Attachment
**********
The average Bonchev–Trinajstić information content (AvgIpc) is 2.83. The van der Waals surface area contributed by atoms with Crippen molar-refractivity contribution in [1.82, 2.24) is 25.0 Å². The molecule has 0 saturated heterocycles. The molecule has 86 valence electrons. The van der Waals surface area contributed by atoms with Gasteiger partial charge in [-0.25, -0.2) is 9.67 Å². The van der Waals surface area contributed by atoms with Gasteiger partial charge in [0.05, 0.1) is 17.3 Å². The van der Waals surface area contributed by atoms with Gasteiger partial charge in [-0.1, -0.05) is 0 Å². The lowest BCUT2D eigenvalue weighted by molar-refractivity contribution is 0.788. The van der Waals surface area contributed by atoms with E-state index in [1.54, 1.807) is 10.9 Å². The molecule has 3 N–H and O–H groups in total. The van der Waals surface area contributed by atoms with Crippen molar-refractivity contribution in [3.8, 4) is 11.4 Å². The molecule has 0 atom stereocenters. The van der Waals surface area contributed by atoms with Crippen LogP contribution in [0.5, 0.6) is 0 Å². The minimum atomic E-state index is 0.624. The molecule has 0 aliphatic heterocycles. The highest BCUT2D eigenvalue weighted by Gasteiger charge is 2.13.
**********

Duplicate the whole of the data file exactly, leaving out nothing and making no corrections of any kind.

The average Bonchev–Trinajstić information content (AvgIpc) is 2.83. The van der Waals surface area contributed by atoms with Crippen molar-refractivity contribution in [1.82, 2.24) is 25.0 Å². The molecule has 0 saturated heterocycles. The molecule has 86 valence electrons. The van der Waals surface area contributed by atoms with Gasteiger partial charge in [-0.25, -0.2) is 9.67 Å². The van der Waals surface area contributed by atoms with Gasteiger partial charge in [0.05, 0.1) is 17.3 Å². The van der Waals surface area contributed by atoms with Gasteiger partial charge in [-0.1, -0.05) is 0 Å². The lowest BCUT2D eigenvalue weighted by molar-refractivity contribution is 0.788. The van der Waals surface area contributed by atoms with E-state index in [1.54, 1.807) is 10.9 Å². The molecule has 3 N–H and O–H groups in total. The van der Waals surface area contributed by atoms with Crippen molar-refractivity contribution in [3.8, 4) is 11.4 Å². The molecule has 0 atom stereocenters. The van der Waals surface area contributed by atoms with Crippen LogP contribution in [0.5, 0.6) is 0 Å². The minimum atomic E-state index is 0.624. The molecule has 0 aliphatic heterocycles. The highest BCUT2D eigenvalue weighted by Gasteiger charge is 2.13.